Thoreau’s preferred philosophy seems to be plant a larger garden and be prepared for honest work and to share both the bounty and ourselves. Sandy had it right. Hospitality first and then we eat.

At Adagio we don’t grow beans or even green tomatoes. Our garden is privileged to grow people who have grown me by demanding patience, thought and grace.

Internet articles on Henry David Thoreau brought me the delightful poetry of Amy Belding Brown, specifically More Thoughts on Beans. She gives me permission to share it with you.

When he mentioned that he was resolved to know beans,
Henry knew it would get a good laugh,
for one thing New Englanders do with their speech
is to sort out the wheat from the chaff.
And so, as he tended bean plants by the pond,
and studied their habits and style,
it never occurred to his dexterous mind
that folks might not notice his smile.
If, when reading Thoreau, you encounter a phrase
that tempts you to find hairs to split,
just remember what Henry himself knew so well:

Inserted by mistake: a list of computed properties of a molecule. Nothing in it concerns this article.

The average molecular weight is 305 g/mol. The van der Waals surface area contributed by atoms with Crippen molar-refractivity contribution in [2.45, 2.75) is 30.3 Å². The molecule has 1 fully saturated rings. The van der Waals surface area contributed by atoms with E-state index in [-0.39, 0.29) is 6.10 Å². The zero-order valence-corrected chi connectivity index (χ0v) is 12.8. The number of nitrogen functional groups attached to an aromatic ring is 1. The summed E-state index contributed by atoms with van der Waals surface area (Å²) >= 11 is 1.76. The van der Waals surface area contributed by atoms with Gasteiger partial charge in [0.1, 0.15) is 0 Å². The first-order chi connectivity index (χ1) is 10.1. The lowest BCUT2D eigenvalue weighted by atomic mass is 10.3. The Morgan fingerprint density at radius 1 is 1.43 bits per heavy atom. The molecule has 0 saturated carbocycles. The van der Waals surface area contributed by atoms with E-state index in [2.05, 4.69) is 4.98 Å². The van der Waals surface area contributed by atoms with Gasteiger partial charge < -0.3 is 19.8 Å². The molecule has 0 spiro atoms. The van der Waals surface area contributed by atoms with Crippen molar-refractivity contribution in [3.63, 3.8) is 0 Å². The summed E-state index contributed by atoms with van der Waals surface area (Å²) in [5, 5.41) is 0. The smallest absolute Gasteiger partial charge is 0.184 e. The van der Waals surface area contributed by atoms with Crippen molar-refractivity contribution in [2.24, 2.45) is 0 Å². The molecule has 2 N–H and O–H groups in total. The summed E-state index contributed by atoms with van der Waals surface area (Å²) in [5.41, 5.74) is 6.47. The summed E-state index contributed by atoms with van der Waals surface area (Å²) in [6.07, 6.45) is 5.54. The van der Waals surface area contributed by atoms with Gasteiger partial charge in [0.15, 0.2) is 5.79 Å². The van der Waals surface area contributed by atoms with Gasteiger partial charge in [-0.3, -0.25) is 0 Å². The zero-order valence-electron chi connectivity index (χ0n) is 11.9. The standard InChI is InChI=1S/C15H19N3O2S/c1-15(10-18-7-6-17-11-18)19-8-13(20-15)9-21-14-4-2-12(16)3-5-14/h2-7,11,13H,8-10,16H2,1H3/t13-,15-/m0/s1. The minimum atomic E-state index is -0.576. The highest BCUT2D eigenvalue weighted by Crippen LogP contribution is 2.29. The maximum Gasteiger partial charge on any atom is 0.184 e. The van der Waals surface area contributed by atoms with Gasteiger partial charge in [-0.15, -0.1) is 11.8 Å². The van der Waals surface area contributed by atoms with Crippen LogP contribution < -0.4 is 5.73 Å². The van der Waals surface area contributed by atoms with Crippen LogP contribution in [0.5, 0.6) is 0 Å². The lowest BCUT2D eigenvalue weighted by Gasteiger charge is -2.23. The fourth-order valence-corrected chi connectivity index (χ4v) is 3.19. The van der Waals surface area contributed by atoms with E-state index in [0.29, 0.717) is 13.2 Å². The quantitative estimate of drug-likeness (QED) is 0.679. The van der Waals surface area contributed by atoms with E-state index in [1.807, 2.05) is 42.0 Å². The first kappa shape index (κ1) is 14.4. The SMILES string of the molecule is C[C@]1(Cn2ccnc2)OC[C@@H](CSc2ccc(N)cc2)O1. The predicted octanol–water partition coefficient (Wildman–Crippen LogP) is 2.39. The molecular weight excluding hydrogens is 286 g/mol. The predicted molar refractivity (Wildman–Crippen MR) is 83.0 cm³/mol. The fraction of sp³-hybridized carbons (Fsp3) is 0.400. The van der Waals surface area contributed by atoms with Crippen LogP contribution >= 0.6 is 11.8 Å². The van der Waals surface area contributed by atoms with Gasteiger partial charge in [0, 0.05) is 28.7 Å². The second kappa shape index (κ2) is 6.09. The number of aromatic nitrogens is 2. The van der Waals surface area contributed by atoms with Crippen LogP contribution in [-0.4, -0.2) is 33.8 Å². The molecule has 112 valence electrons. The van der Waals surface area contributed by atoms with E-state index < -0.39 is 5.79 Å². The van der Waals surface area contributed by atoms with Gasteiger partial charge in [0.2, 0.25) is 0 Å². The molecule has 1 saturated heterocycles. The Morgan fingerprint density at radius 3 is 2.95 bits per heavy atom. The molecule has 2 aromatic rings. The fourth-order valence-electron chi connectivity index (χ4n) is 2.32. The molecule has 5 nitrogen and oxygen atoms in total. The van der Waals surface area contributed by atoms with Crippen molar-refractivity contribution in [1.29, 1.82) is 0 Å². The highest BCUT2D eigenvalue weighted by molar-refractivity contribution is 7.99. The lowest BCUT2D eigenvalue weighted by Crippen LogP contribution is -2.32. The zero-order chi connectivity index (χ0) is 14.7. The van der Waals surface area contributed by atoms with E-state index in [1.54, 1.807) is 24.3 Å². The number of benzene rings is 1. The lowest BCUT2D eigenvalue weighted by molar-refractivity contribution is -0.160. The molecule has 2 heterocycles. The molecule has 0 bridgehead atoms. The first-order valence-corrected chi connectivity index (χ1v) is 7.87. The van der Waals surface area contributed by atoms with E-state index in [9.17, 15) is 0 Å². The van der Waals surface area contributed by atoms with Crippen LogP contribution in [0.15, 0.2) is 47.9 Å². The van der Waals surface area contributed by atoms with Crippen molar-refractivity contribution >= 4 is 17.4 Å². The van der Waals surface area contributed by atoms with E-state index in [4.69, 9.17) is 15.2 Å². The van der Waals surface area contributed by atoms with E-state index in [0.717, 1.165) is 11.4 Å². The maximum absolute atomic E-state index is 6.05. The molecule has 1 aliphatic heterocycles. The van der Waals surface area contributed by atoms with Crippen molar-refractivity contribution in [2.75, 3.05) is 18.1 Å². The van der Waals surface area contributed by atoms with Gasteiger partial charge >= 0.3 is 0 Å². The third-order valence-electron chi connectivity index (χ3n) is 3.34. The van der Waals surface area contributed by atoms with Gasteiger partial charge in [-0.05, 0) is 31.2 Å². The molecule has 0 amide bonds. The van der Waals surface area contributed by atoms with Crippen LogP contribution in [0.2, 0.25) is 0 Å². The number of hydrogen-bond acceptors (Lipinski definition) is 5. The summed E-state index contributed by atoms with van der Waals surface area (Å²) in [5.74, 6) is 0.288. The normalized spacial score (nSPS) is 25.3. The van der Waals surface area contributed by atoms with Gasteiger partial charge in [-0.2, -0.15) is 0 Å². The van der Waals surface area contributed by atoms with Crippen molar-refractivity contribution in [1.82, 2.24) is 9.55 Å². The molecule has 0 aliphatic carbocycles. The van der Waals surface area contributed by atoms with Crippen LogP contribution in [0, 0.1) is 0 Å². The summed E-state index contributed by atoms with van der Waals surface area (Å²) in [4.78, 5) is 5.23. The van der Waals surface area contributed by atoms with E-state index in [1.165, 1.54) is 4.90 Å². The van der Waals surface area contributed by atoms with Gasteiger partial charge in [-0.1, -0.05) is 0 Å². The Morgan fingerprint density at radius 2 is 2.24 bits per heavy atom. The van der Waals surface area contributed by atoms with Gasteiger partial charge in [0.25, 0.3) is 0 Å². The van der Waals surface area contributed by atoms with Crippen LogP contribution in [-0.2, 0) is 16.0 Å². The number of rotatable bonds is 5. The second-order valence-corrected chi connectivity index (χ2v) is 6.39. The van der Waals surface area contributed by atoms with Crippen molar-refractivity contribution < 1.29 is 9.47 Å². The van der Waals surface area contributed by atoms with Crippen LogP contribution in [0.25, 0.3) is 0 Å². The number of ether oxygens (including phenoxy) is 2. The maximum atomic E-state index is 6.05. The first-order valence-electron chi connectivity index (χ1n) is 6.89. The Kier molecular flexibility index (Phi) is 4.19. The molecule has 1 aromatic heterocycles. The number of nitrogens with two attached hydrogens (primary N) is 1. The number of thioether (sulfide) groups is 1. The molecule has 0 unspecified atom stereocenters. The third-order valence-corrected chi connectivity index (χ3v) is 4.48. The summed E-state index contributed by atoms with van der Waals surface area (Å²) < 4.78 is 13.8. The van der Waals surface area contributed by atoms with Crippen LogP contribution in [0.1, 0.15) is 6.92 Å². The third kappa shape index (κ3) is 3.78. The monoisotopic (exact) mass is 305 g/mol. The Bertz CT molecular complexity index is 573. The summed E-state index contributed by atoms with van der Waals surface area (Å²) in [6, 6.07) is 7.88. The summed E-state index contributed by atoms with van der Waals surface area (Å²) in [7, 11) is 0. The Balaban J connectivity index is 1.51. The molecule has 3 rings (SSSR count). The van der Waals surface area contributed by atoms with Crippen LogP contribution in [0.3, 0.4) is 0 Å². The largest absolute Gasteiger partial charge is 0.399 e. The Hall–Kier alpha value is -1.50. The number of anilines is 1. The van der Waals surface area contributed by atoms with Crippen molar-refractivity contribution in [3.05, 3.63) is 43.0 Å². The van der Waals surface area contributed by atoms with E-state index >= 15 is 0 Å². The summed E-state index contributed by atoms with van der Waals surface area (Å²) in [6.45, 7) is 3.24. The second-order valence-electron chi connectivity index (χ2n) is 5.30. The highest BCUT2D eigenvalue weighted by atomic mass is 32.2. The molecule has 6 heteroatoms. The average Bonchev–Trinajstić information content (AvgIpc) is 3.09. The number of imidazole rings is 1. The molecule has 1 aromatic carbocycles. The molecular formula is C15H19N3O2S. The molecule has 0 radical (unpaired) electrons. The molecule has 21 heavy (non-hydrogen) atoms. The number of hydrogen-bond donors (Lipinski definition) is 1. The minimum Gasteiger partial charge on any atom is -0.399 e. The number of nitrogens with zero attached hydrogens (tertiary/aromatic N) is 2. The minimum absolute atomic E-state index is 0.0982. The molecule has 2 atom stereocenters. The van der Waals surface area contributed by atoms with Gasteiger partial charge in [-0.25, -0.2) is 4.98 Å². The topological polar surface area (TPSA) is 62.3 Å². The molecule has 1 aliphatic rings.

great philosophy favors great wit.

You can read more at her website and blog, Sifted Light.
Her book, Emerson’s Wife, is available at

Tuesday, August 14, 2012


There is an email being circulated quoting the Prime Minister of Australia, Julia Gillard. I have friends from all over the political map so if you didn’t get this one, you won’t get it from me. But there is a story here for organizations and families. It’s called the Problem-Saturated Story.

Part of her supposed speech as reported on email and Snopes: “This is our country, our land, and our lifestyle, and we will allow you every opportunity to enjoy all this. But once you are done complaining, whining, and griping about our flag, our pledge, our Christian beliefs, or our way of life, I highly encourage you take advantage of one other great Australian freedom, the right to leave.”